Ok, this will look all very confusing - and Bovina history took a few steps back tonight ('I've got a LaFever for Brawney LaFever?' Geesh!). But what fun! So I post it as written.

Thursday, July 15, 2010

A Week in Bovina, Part II

A short update concerning my week in Bovina. I spent two days in Delhi doing research on various Bovina topics. I have found which farm was the farm of Reverend John Graham (it's about a half-mile from my house). The Delaware County Historical Association let me photograph the Cora Livingston Barton rent book that is in their collection. Today, I met the new Delaware County Historian, Gabrielle Pierce, where she allowed me to photograph a Bovina store ledger from the early 1830s and the 1911 Bovina UP Church Cookbook. I found some interesting recipes that are going to form the basis of a few blog postings.

One that really puzzled me was 'Railroad Yeast.' Here it is in full:

"Seven medium sized potatoes, boiled; 3 tablespoons flour, 3 tablespoons sugar, 1 tablespoon salt. Mash potatoes very fine; stir all together, then pour 1 qt. boiling water on, stir until all is smooth, then add one pt. cold water; when cool, put in one yeast cake."

I need to figure out what you do next, since this was the whole recipe. I assume you put it right into a bread recipe, but who knows?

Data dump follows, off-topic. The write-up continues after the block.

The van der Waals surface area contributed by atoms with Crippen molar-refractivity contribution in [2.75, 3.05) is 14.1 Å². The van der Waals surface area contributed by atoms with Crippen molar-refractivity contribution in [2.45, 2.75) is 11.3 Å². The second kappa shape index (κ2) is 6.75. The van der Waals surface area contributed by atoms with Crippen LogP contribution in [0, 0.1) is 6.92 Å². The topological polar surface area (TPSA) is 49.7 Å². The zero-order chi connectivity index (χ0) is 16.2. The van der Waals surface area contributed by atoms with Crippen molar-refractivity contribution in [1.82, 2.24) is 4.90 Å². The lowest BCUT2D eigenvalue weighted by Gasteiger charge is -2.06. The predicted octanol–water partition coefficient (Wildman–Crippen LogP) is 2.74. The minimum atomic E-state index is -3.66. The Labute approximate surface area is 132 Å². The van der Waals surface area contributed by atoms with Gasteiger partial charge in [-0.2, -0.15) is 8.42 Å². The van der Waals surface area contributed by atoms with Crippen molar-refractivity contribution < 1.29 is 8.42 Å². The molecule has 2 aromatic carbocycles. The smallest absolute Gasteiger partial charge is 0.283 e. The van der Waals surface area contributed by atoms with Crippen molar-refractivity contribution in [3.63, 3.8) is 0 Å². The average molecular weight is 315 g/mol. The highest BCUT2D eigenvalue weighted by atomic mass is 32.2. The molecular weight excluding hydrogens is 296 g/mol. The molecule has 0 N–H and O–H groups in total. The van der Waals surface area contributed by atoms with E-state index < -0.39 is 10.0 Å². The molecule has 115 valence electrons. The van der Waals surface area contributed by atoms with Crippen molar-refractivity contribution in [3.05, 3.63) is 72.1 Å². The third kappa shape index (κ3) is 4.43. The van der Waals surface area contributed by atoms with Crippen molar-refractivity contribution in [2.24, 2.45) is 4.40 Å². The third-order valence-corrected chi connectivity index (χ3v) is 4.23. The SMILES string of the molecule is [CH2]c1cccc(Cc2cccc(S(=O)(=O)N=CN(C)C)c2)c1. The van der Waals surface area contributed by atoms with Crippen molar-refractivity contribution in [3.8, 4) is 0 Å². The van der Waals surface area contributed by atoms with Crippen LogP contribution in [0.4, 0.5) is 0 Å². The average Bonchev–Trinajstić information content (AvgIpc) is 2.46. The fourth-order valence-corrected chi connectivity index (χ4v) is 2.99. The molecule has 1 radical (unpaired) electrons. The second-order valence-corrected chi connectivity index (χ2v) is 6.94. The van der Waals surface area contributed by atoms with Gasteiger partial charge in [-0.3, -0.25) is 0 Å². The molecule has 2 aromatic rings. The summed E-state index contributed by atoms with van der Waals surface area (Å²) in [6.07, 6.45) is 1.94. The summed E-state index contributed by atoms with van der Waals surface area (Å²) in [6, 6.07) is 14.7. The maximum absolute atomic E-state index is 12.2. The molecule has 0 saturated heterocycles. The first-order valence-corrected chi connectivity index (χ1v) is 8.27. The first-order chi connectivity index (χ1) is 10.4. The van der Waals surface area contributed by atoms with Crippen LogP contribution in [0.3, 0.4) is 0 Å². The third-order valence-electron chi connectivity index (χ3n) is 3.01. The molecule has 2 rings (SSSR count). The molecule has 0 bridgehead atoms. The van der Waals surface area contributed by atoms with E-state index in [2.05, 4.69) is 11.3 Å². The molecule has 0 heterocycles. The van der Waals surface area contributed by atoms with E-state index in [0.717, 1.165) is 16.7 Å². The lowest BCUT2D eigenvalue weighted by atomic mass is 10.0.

One other thing about the cookbook - no temperatures are given. There are two recipes for maple mousse and a recipe for Snickerdoodles that is a bit difference from the one I use (it includes raisins).

I hope to try some of these recipes, but not while the weather is so hot. Cold food will be best for now!

Don't forget Bovina Day on Saturday, the 17th, with the 2nd annual Brushland Melodrama the evening before.

Monday, July 12, 2010

A Week in Bovina

For the first time since 2005, I'm spending a full week in Bovina. I've got some stuff to deal with concerning my house and also hope to simply relax and get out on my bike a bit. I'm also taking time to do some research on Bovina history. This week, I'm going to verify where Bovina Pastor John Graham's farm was located and look for deeds related to stores in Bovina.

My week in Bovina will end with Bovina Day, sponsored by the Bovina Historical Society. Bovina Day will include a town wide yard sale from 9 to 3 and a vintage baseball game, with the Bovina Dairymen taking on Roxbury. The Bovina UP Church will be open where I will be showing a small slide show of pictures and videos from the Bicentennial Celebration last October. Russell's Store will be open and the Bovina Library will have its annual book sale. And the evening before will be two presentations of yet another Bovina Melodrama, in aid of the library.